Take the 2-minute tour ×
Stack Overflow is a question and answer site for professional and enthusiast programmers. It's 100% free, no registration required.

Im a bit clules on the following situation, i am building a site, and right now all my js functions are in one js file, yes i know its a very bad idea.

What i am unfamiliar with, when i was checking other sites, i saw they include jQuery in the header and in the footer, different scripts are loaded.

I am unfamiliar, and please be nice i am a bit of a beginner. Do people use some kind of plugin for this? or they include every script manualy in the specified file at the buttom?

I would like to break the scripts to parts, and not to include everything in one file. What i mean by this, some functions only required in the profile page, some in the settings, and some in the login.

If someone could please give me some info about this would really help me.

Thank you

share|improve this question
    
Having all your js in one file isn't ALWAYS bad. The file will be cached at the client and you will save many round trips from the client to the server. –  Steve Wellens Feb 2 '13 at 15:29

2 Answers 2

That's the sort of thing that one would use RequireJS for.

http://requirejs.org/docs/start.html

It will allow you to setup dependencies for your different JS files. These dependencies would then be loaded as needed.

share|improve this answer

Do people use some kind of plugin for this? or they include every script manualy in the specified file at the buttom?

Well, usually websites are made in PHP from individual components. Think of it as bricks. Some of these bricks contain JS code. When they are put together you end up with some pages having unique parts of javascript code in different places. It's not particularly good, but can dramatically simplify and speed up development.

I would like to break the scripts to parts, and not to include everything in one file.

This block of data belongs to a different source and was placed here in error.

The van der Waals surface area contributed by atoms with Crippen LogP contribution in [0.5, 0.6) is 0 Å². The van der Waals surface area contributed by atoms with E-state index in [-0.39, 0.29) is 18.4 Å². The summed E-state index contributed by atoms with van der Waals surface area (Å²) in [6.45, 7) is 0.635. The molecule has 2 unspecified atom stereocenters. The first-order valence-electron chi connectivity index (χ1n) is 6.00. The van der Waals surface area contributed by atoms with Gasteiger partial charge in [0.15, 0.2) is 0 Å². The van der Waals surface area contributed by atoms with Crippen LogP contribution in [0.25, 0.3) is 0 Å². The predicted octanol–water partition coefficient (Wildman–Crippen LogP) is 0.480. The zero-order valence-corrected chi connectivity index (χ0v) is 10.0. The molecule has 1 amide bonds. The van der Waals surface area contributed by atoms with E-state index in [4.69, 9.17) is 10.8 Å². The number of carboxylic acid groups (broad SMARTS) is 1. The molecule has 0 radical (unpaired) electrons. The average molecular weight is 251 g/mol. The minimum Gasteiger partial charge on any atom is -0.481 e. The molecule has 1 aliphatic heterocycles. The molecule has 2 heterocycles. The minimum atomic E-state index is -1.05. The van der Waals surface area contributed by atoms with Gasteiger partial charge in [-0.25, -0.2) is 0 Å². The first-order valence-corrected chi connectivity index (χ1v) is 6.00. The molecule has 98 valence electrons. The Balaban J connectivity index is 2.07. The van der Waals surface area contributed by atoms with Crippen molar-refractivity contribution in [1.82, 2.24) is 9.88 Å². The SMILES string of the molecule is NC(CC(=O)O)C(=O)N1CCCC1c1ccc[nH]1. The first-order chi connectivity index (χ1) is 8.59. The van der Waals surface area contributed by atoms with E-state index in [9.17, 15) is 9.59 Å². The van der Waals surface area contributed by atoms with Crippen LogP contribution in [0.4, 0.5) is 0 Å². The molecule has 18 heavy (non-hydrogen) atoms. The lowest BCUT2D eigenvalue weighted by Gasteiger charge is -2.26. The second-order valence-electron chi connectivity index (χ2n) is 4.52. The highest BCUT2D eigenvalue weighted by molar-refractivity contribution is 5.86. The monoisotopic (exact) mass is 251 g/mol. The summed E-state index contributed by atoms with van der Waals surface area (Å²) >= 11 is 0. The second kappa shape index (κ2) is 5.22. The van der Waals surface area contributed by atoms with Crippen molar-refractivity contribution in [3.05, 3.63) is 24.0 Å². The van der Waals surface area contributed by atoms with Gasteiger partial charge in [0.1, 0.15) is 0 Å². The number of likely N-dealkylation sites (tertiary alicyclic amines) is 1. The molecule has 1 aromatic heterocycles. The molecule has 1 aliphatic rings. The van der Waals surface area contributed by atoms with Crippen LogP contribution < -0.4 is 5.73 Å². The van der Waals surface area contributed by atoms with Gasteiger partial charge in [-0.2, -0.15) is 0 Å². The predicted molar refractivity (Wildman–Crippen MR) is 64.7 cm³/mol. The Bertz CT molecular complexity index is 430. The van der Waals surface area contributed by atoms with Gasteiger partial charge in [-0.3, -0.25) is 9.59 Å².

Usually you want to include your JS with <script> tags in website header. If for some reason you'd like to dynamically include external JS then you may try to use this simple function: include();

i am building a site, and right now all my js functions are in one js file, yes i know its a very bad idea.

It's bad from development point of view, but when it comes to deploying the website it's a very good habit as it can decrease loading time of your website (and the loading time is one of most essential things). There are even applications compiling multiple .js files into a single minified file in order to get best performance.

share|improve this answer
    
I wouldn't say that compiling the JS files into one single minified file is really all that beneficial. The download hit for your Javascript files really only matters for the first page load. After that the file will remain cached for a while, and so you won't pay any extra penalties for it. Say you do, however, decide to combine all your JS into one minified file and then have to change one semi-colon in one tiny portion of it. Now you pay the download price for the whole file again for that one little fix... –  jeremysawesome Feb 2 '13 at 15:39
    
Same can be said about loading multiple images, and yet: CSS sprites are one of most recommended practices. Same thing with multiple JS and multiple CSS. Only thing you should keep separate are libraries that you can pull from CDNs, like for example: always use jQuery form Google CDN instead of hosting it yourself. So long story short: It's one of the key things to minimize number of files people have to download. As well as their size. And "tiny bug fixes" have minimal impact on overall user experience comparing to downloading of 8 or more separate JS files. –  MarcinWolny Feb 2 '13 at 15:44
    
I'll say that it depends on your situation. In some cases it's beneficial to combine all JS into one file, in some cases it can be not beneficial. This might be a good compromise: stackoverflow.com/a/4878038/296889 –  jeremysawesome Feb 2 '13 at 16:12
    
Ok, question then: When it's not beneficial to combine JS files while deploying a completed website or web application? Cause as I said - besides external libraries on CDNs - I don't see any circumstances where you'd benefit from having 8 files instead of 1 on deployed website (again: NOT a development version). –  MarcinWolny Feb 2 '13 at 16:15

Your Answer

 
discard

By posting your answer, you agree to the privacy policy and terms of service.

Not the answer you're looking for? Browse other questions tagged or ask your own question.